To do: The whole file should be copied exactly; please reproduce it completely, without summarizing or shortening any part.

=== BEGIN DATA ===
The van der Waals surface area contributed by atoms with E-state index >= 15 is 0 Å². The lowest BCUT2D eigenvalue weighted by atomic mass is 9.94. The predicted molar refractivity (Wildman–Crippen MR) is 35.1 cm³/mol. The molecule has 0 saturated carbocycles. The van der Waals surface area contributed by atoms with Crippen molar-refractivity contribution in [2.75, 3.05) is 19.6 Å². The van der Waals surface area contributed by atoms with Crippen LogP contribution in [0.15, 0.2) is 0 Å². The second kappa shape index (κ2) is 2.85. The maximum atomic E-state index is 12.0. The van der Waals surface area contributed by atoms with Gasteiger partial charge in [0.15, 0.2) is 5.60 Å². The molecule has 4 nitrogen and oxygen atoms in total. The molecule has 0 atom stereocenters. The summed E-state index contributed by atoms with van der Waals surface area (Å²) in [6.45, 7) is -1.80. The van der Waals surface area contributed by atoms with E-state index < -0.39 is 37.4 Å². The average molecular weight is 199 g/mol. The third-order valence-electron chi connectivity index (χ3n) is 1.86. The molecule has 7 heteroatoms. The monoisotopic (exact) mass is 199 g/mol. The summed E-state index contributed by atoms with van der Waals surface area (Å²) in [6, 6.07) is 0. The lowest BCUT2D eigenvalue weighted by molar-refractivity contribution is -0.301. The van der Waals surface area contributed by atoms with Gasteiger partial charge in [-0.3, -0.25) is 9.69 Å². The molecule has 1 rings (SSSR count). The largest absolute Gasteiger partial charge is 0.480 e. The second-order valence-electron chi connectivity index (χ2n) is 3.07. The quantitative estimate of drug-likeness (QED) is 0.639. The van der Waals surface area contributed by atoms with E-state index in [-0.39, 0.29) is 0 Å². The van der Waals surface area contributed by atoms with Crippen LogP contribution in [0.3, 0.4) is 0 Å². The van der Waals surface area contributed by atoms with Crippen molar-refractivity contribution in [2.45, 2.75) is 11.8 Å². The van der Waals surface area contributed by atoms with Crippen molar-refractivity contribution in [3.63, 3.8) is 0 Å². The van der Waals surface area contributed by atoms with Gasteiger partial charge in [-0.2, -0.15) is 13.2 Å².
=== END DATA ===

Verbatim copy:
The van der Waals surface area contributed by atoms with E-state index >= 15 is 0 Å². The lowest BCUT2D eigenvalue weighted by atomic mass is 9.94. The predicted molar refractivity (Wildman–Crippen MR) is 35.1 cm³/mol. The molecule has 0 saturated carbocycles. The van der Waals surface area contributed by atoms with Crippen molar-refractivity contribution in [2.75, 3.05) is 19.6 Å². The van der Waals surface area contributed by atoms with Crippen LogP contribution in [0.15, 0.2) is 0 Å². The second kappa shape index (κ2) is 2.85. The maximum atomic E-state index is 12.0. The van der Waals surface area contributed by atoms with Gasteiger partial charge in [0.15, 0.2) is 5.60 Å². The molecule has 4 nitrogen and oxygen atoms in total. The molecule has 0 atom stereocenters. The summed E-state index contributed by atoms with van der Waals surface area (Å²) in [6.45, 7) is -1.80. The van der Waals surface area contributed by atoms with E-state index < -0.39 is 37.4 Å². The average molecular weight is 199 g/mol. The third-order valence-electron chi connectivity index (χ3n) is 1.86. The molecule has 7 heteroatoms. The monoisotopic (exact) mass is 199 g/mol. The summed E-state index contributed by atoms with van der Waals surface area (Å²) in [6, 6.07) is 0. The lowest BCUT2D eigenvalue weighted by molar-refractivity contribution is -0.301. The van der Waals surface area contributed by atoms with Gasteiger partial charge in [-0.3, -0.25) is 9.69 Å². The molecule has 1 rings (SSSR count). The largest absolute Gasteiger partial charge is 0.480 e. The second-order valence-electron chi connectivity index (χ2n) is 3.07. The quantitative estimate of drug-likeness (QED) is 0.639. The van der Waals surface area contributed by atoms with E-state index in [-0.39, 0.29) is 0 Å². The van der Waals surface area contributed by atoms with Crippen LogP contribution in [0.3, 0.4) is 0 Å². The van der Waals surface area contributed by atoms with Crippen molar-refractivity contribution in [2.45, 2.75) is 11.8 Å². The van der Waals surface area contributed by atoms with Crippen molar-refractivity contribution in [3.63, 3.8) is 0 Å². The van der Waals surface area contributed by atoms with Gasteiger partial charge in [-0.2, -0.15) is 13.2 Å².